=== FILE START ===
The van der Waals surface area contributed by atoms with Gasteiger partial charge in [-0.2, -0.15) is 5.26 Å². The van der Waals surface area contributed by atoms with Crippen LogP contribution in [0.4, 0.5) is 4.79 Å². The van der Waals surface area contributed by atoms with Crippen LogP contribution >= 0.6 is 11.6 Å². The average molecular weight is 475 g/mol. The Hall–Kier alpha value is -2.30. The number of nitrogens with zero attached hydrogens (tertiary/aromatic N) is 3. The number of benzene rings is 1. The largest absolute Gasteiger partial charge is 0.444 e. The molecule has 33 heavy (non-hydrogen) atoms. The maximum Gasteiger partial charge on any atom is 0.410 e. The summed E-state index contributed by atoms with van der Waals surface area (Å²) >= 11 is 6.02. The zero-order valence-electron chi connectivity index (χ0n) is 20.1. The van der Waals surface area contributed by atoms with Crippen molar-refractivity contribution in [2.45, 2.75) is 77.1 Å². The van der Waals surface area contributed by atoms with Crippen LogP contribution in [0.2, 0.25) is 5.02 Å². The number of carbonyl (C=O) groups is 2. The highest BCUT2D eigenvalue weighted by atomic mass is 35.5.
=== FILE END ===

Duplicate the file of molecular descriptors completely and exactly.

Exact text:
The van der Waals surface area contributed by atoms with Gasteiger partial charge in [-0.2, -0.15) is 5.26 Å². The van der Waals surface area contributed by atoms with Crippen LogP contribution in [0.4, 0.5) is 4.79 Å². The van der Waals surface area contributed by atoms with Crippen LogP contribution >= 0.6 is 11.6 Å². The average molecular weight is 475 g/mol. The Hall–Kier alpha value is -2.30. The number of nitrogens with zero attached hydrogens (tertiary/aromatic N) is 3. The number of benzene rings is 1. The largest absolute Gasteiger partial charge is 0.444 e. The molecule has 33 heavy (non-hydrogen) atoms. The maximum Gasteiger partial charge on any atom is 0.410 e. The summed E-state index contributed by atoms with van der Waals surface area (Å²) >= 11 is 6.02. The zero-order valence-electron chi connectivity index (χ0n) is 20.1. The van der Waals surface area contributed by atoms with Crippen molar-refractivity contribution in [2.45, 2.75) is 77.1 Å². The van der Waals surface area contributed by atoms with Crippen LogP contribution in [0.2, 0.25) is 5.02 Å². The number of carbonyl (C=O) groups is 2. The highest BCUT2D eigenvalue weighted by atomic mass is 35.5.